Pocket librariesPublished 10:19pm Tuesday, July 5, 2011
E-readers allow users to carry thousands of books
Remember when you’d go to the mall and spend hours roaming among the shelves of a bookstore? Maybe you’d stop somewhere at the front of the store to scan the flashy covers of magazines you didn’t even know existed and then slowly wind your way to the back of the store through the cramped Fiction, Non-Fiction, Philosophy, Travel and Children’s aisles.
Just when was the last time you did that, anyway?
Today’s reader is more likely to have bought her books online, or at a mega-bookstore that features wide aisles, premium coffee, extensive music and video selections and even board games and travel supplies.
But even those stores face competition lately from new technologies that allow readers to download reading material to special, purse-sized devices (known generically as e-readers) that can hold thousands of books, magazines, newspapers and applications.
“There is unmistakable evidence that an increasing number of consumers want to read books in digital form, as shown by the almost doubling of e-book sales in the last year,” American Booksellers Association Chief Operating Officer Len Vlahos said in December when announcing a partnership between Google and independent booksellers to market the Internet giant’s e-books, which are available to a variety of devices once they’ve been bought.
From Apple’s iPad to Amazon’s Kindle to the new Android tablets hitting the market, there’s a growing array of choices for the consumer looking for an e-book reader.
Some, like the Kindle, are intended solely for reading downloaded books, newspapers and magazines. Others, like the wildly popular iPad and its Android competitors, have much greater functionality, giving users everything from games to GPS to supplement the e-book functions.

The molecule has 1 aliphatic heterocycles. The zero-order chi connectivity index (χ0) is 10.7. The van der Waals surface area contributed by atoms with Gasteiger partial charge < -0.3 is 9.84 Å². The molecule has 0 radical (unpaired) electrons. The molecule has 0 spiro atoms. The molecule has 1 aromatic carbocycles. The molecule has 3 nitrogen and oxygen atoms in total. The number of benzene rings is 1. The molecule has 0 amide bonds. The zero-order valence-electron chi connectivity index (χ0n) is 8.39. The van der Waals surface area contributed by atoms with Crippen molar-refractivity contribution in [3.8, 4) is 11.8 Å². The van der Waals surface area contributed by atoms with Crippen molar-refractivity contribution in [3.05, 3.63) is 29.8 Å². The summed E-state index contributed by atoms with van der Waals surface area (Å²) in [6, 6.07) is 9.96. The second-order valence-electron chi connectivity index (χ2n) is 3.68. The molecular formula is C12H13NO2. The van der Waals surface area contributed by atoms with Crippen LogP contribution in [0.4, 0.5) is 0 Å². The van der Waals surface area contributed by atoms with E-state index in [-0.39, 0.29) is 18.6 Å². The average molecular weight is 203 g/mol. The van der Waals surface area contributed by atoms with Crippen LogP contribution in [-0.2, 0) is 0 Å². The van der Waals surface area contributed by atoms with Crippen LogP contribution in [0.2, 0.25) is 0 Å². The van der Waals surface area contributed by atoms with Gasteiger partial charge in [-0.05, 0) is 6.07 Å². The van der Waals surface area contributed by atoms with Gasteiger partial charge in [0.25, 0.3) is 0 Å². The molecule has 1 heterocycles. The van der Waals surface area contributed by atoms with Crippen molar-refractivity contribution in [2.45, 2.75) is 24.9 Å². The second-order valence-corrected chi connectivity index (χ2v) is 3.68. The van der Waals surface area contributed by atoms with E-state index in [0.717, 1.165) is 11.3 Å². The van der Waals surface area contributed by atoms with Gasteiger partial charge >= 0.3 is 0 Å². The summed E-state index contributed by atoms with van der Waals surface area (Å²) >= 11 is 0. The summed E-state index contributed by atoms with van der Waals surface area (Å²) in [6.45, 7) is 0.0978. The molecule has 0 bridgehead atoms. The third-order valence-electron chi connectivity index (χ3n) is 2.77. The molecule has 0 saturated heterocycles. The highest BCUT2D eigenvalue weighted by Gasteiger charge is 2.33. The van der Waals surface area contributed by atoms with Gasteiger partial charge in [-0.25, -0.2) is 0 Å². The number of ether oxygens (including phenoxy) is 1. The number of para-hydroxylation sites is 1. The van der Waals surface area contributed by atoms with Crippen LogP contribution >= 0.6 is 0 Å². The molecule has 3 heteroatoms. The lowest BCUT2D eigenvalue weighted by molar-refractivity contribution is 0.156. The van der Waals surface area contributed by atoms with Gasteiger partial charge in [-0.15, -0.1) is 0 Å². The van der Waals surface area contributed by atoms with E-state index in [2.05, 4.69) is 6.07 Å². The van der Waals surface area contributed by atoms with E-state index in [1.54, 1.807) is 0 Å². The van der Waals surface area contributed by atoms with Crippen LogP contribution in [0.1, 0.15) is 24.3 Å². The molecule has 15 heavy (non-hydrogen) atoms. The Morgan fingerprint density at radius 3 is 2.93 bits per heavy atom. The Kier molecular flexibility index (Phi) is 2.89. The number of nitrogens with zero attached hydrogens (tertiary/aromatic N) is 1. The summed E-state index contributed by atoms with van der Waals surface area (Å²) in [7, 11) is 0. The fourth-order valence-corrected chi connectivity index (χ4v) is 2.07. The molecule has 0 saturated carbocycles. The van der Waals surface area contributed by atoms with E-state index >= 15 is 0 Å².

If you’re in the market for this hot new technology, here are a few of the e-readers you’re likely to come across:
4Kindle — Starting at $139, Amazon’s Kindle is an inexpensive e-reader that is still one of the most popular on the shelf. With a 6-inch high-contrast screen, it’s perfect for reading and has access to literally millions of books, with the ability to store up to 3,500 at a time.
4iPad — Starting at $499, Apple’s iPad 2 is a bit pricier, but it offers far more than books. The slick iBooks application has everything a reader-on-the-go could want, including a smart-looking electronic bookcase. But iPad owners also have access to tens of thousands of free and paid applications from the Apple Store.
4Android — A variety of companies have released electronic tablets based on Google’s Android operating system during the past year or so. Like the iPad, these devices have access to a vast array of applications designed to entertain users and help them manage their lives. The open-source nature of the Android operating system, however, guarantees a wider variety of these devices with prices generally lower than that of the iPad.